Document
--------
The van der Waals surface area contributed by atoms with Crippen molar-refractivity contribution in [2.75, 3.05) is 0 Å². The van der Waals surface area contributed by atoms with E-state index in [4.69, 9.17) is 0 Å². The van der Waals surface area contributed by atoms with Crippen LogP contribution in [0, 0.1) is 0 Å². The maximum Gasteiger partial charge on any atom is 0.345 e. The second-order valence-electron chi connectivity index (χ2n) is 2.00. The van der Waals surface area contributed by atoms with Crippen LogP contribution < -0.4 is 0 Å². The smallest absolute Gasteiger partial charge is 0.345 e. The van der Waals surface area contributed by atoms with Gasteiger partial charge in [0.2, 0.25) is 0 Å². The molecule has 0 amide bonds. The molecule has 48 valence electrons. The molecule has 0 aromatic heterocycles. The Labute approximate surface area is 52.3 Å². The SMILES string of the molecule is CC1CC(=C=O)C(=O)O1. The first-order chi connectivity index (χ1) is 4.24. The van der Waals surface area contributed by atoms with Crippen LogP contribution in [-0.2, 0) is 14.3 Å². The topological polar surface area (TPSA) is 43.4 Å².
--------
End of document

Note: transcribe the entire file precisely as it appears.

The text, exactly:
The van der Waals surface area contributed by atoms with Crippen molar-refractivity contribution in [2.75, 3.05) is 0 Å². The van der Waals surface area contributed by atoms with E-state index in [4.69, 9.17) is 0 Å². The van der Waals surface area contributed by atoms with Crippen LogP contribution in [0, 0.1) is 0 Å². The maximum Gasteiger partial charge on any atom is 0.345 e. The second-order valence-electron chi connectivity index (χ2n) is 2.00. The van der Waals surface area contributed by atoms with Crippen LogP contribution < -0.4 is 0 Å². The smallest absolute Gasteiger partial charge is 0.345 e. The van der Waals surface area contributed by atoms with Gasteiger partial charge in [0.2, 0.25) is 0 Å². The molecule has 0 amide bonds. The molecule has 48 valence electrons. The molecule has 0 aromatic heterocycles. The Labute approximate surface area is 52.3 Å². The SMILES string of the molecule is CC1CC(=C=O)C(=O)O1. The first-order chi connectivity index (χ1) is 4.24. The van der Waals surface area contributed by atoms with Crippen LogP contribution in [-0.2, 0) is 14.3 Å². The topological polar surface area (TPSA) is 43.4 Å².